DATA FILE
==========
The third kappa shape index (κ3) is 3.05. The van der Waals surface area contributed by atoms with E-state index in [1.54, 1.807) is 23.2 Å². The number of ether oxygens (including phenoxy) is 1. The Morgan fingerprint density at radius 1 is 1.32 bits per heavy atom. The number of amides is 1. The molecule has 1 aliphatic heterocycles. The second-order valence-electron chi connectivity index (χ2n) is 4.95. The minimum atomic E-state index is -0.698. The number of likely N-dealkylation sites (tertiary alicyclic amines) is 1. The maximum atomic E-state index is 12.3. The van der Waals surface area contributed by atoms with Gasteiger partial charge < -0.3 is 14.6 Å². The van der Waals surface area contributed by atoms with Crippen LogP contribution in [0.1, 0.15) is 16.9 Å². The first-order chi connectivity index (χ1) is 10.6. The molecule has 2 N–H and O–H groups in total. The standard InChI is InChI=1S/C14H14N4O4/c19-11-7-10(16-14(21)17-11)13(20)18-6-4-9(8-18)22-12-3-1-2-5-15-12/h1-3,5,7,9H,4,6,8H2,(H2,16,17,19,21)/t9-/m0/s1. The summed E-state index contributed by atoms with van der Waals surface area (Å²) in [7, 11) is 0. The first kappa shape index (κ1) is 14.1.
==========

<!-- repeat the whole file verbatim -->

The third kappa shape index (κ3) is 3.05. The van der Waals surface area contributed by atoms with E-state index in [1.54, 1.807) is 23.2 Å². The number of ether oxygens (including phenoxy) is 1. The Morgan fingerprint density at radius 1 is 1.32 bits per heavy atom. The number of amides is 1. The molecule has 1 aliphatic heterocycles. The second-order valence-electron chi connectivity index (χ2n) is 4.95. The minimum atomic E-state index is -0.698. The number of likely N-dealkylation sites (tertiary alicyclic amines) is 1. The maximum atomic E-state index is 12.3. The van der Waals surface area contributed by atoms with Gasteiger partial charge < -0.3 is 14.6 Å². The van der Waals surface area contributed by atoms with Crippen LogP contribution in [0.1, 0.15) is 16.9 Å². The first-order chi connectivity index (χ1) is 10.6. The molecule has 2 N–H and O–H groups in total. The standard InChI is InChI=1S/C14H14N4O4/c19-11-7-10(16-14(21)17-11)13(20)18-6-4-9(8-18)22-12-3-1-2-5-15-12/h1-3,5,7,9H,4,6,8H2,(H2,16,17,19,21)/t9-/m0/s1. The summed E-state index contributed by atoms with van der Waals surface area (Å²) in [7, 11) is 0. The first kappa shape index (κ1) is 14.1.